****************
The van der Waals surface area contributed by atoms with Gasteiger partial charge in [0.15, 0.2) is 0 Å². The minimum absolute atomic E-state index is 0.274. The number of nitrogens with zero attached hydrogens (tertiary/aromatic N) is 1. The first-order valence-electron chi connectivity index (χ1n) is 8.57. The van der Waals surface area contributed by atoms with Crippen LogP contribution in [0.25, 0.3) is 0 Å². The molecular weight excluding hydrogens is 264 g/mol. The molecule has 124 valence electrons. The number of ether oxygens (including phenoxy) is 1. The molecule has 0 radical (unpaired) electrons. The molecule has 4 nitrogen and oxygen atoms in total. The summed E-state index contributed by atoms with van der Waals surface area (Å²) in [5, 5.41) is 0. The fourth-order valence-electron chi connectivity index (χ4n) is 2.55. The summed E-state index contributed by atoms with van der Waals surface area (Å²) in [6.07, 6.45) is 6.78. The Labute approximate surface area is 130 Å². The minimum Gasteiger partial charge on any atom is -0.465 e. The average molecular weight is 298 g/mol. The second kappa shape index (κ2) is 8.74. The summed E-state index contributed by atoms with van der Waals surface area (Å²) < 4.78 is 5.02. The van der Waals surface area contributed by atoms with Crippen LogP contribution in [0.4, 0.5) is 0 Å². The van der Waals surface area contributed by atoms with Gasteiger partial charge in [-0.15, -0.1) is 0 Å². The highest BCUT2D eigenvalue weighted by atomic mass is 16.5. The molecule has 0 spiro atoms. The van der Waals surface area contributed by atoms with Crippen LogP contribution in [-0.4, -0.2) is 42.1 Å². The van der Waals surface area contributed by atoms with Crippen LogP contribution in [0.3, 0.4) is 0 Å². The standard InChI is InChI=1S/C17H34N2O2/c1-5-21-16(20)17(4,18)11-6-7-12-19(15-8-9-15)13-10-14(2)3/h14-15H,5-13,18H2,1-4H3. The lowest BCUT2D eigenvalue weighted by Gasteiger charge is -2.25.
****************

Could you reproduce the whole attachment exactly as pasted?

The van der Waals surface area contributed by atoms with Gasteiger partial charge in [0.15, 0.2) is 0 Å². The minimum absolute atomic E-state index is 0.274. The number of nitrogens with zero attached hydrogens (tertiary/aromatic N) is 1. The first-order valence-electron chi connectivity index (χ1n) is 8.57. The van der Waals surface area contributed by atoms with Crippen LogP contribution in [0.25, 0.3) is 0 Å². The molecular weight excluding hydrogens is 264 g/mol. The molecule has 124 valence electrons. The number of ether oxygens (including phenoxy) is 1. The molecule has 0 radical (unpaired) electrons. The molecule has 4 nitrogen and oxygen atoms in total. The summed E-state index contributed by atoms with van der Waals surface area (Å²) in [5, 5.41) is 0. The fourth-order valence-electron chi connectivity index (χ4n) is 2.55. The summed E-state index contributed by atoms with van der Waals surface area (Å²) in [6.07, 6.45) is 6.78. The Labute approximate surface area is 130 Å². The minimum Gasteiger partial charge on any atom is -0.465 e. The average molecular weight is 298 g/mol. The second kappa shape index (κ2) is 8.74. The summed E-state index contributed by atoms with van der Waals surface area (Å²) < 4.78 is 5.02. The van der Waals surface area contributed by atoms with Crippen LogP contribution in [0.4, 0.5) is 0 Å². The van der Waals surface area contributed by atoms with Gasteiger partial charge in [-0.15, -0.1) is 0 Å². The highest BCUT2D eigenvalue weighted by atomic mass is 16.5. The molecule has 0 spiro atoms. The van der Waals surface area contributed by atoms with Crippen LogP contribution in [-0.4, -0.2) is 42.1 Å². The van der Waals surface area contributed by atoms with Crippen LogP contribution in [0.3, 0.4) is 0 Å². The standard InChI is InChI=1S/C17H34N2O2/c1-5-21-16(20)17(4,18)11-6-7-12-19(15-8-9-15)13-10-14(2)3/h14-15H,5-13,18H2,1-4H3. The lowest BCUT2D eigenvalue weighted by Gasteiger charge is -2.25.